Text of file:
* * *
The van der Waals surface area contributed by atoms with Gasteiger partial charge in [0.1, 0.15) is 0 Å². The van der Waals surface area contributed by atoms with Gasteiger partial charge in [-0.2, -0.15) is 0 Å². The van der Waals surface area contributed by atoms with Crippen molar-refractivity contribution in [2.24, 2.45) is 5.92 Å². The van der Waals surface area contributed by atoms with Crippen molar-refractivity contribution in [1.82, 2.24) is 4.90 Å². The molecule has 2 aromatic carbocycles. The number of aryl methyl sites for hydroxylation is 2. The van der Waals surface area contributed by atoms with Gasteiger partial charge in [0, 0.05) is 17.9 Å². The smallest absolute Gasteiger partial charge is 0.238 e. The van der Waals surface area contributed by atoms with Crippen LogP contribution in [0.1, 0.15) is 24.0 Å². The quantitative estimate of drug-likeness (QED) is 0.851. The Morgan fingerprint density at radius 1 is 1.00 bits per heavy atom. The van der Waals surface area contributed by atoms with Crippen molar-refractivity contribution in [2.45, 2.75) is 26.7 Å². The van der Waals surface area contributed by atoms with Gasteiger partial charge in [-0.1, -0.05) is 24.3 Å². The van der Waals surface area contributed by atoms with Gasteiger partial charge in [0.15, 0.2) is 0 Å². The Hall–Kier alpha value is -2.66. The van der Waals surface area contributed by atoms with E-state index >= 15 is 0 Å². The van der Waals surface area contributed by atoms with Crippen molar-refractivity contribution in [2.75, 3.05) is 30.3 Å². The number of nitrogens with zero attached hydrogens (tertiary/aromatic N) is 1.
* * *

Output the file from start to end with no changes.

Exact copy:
The van der Waals surface area contributed by atoms with Gasteiger partial charge in [0.1, 0.15) is 0 Å². The van der Waals surface area contributed by atoms with Gasteiger partial charge in [-0.2, -0.15) is 0 Å². The van der Waals surface area contributed by atoms with Crippen molar-refractivity contribution in [2.24, 2.45) is 5.92 Å². The van der Waals surface area contributed by atoms with Crippen molar-refractivity contribution in [1.82, 2.24) is 4.90 Å². The molecule has 2 aromatic carbocycles. The number of aryl methyl sites for hydroxylation is 2. The van der Waals surface area contributed by atoms with Gasteiger partial charge in [0, 0.05) is 17.9 Å². The smallest absolute Gasteiger partial charge is 0.238 e. The van der Waals surface area contributed by atoms with Crippen LogP contribution in [0.1, 0.15) is 24.0 Å². The quantitative estimate of drug-likeness (QED) is 0.851. The Morgan fingerprint density at radius 1 is 1.00 bits per heavy atom. The van der Waals surface area contributed by atoms with Crippen molar-refractivity contribution in [2.45, 2.75) is 26.7 Å². The van der Waals surface area contributed by atoms with Gasteiger partial charge in [-0.1, -0.05) is 24.3 Å². The van der Waals surface area contributed by atoms with Gasteiger partial charge in [0.15, 0.2) is 0 Å². The Hall–Kier alpha value is -2.66. The van der Waals surface area contributed by atoms with E-state index >= 15 is 0 Å². The van der Waals surface area contributed by atoms with Crippen molar-refractivity contribution in [2.75, 3.05) is 30.3 Å². The number of nitrogens with zero attached hydrogens (tertiary/aromatic N) is 1.